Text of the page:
This paper addresses a case study in connecting community arts between global sites, students, scholars, and arts practice in a hybrid model of on-site and virtual engagement. This case study uses the foundation of Culture Mapping and Immersive Experiences as a point of synchronous and asynchronous exploration for virtual and on-site collaborative global research and learning in art education. It is inclusive of community arts experiences as well as researching local arts practice incorporating health and wellness and heritage memory (Powell, 2017). The paper discloses research, design and implementation as a place of virtual exchange for global arts research practice and learning through sound walks, social and culture mapping collaborations and creative arts practice. Aveling (2012) states that “we have to learn to conduct research in ways that meet the needs of Indigenous communities [all communities] and are non-exploitative, culturally appropriate and inclusive…” (p. 203). The virtual exchange format allows for others to engage in culturally immersive experiences (remote and on-site) as a collaborative endeavor while researching and learning where immersion and collaboration create meaningful ways of coming to know and understand global arts communities that researchers and participants are not traditionally a part of in an ethical way (Elliott, D. J., Silverman, M., & Bowman, W. D., 2016). This case study called “The Collabratory,” is supported through Arts-based Research (Blandy, D. & Bolin, P., 2003) and reveals the facets of the project as it relates to creative practice, arts learning, and engagement through collaborative technology.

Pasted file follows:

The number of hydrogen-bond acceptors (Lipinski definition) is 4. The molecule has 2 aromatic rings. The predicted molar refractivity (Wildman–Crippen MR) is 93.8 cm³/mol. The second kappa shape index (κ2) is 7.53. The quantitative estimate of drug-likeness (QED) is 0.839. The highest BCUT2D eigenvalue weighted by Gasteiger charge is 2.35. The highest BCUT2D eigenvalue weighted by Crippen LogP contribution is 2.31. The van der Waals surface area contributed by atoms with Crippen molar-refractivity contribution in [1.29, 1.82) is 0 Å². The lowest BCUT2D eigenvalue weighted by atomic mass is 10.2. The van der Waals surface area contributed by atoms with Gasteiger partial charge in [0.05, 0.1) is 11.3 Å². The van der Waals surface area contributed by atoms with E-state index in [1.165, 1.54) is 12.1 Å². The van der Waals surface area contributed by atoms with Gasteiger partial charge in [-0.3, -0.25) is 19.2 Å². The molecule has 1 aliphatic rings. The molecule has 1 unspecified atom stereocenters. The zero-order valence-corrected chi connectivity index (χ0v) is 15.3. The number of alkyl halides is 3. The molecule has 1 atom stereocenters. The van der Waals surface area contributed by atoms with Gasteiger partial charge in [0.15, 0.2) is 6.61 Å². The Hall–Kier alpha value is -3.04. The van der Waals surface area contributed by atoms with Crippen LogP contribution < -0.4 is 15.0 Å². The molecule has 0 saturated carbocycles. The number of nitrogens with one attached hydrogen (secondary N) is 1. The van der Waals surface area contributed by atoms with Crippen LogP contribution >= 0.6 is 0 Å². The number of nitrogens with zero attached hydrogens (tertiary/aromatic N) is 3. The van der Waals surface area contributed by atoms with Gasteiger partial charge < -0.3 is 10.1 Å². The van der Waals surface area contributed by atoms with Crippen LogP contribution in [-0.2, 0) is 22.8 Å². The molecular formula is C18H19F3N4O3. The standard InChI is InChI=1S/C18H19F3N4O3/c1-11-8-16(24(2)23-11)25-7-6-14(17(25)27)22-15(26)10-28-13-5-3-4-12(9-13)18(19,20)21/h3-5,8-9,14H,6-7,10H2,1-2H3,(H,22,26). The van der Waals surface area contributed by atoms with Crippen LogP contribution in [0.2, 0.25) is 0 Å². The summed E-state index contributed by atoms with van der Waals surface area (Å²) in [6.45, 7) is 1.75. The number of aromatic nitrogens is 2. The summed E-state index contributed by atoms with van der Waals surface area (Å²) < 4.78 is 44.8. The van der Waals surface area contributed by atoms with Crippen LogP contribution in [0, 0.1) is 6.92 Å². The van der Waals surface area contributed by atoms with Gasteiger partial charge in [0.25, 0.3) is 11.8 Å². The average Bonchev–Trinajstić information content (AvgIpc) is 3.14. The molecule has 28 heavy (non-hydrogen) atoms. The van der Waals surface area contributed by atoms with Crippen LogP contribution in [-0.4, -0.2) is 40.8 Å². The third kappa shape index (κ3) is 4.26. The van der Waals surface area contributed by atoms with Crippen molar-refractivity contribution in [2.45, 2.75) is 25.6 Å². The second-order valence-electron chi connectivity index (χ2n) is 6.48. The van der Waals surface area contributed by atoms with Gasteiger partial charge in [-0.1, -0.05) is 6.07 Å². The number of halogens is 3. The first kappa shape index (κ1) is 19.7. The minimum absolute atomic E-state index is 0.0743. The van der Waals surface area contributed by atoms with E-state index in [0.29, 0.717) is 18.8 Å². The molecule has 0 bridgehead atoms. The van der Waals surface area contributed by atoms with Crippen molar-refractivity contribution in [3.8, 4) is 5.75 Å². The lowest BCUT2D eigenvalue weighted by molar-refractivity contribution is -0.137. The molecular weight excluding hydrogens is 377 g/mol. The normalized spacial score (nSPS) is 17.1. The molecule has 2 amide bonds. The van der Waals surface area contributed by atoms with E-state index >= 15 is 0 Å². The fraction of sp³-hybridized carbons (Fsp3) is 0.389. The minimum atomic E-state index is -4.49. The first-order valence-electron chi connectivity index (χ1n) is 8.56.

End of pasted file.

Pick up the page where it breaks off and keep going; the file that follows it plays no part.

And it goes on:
Virtual, Technology, Arts-based Research, Arts Practice, Culture, Creative Engagement, Global
New Media, Technology and the Arts
Paper Presentation in a Themed Session
Director, Art and Art History, University of Florida, United States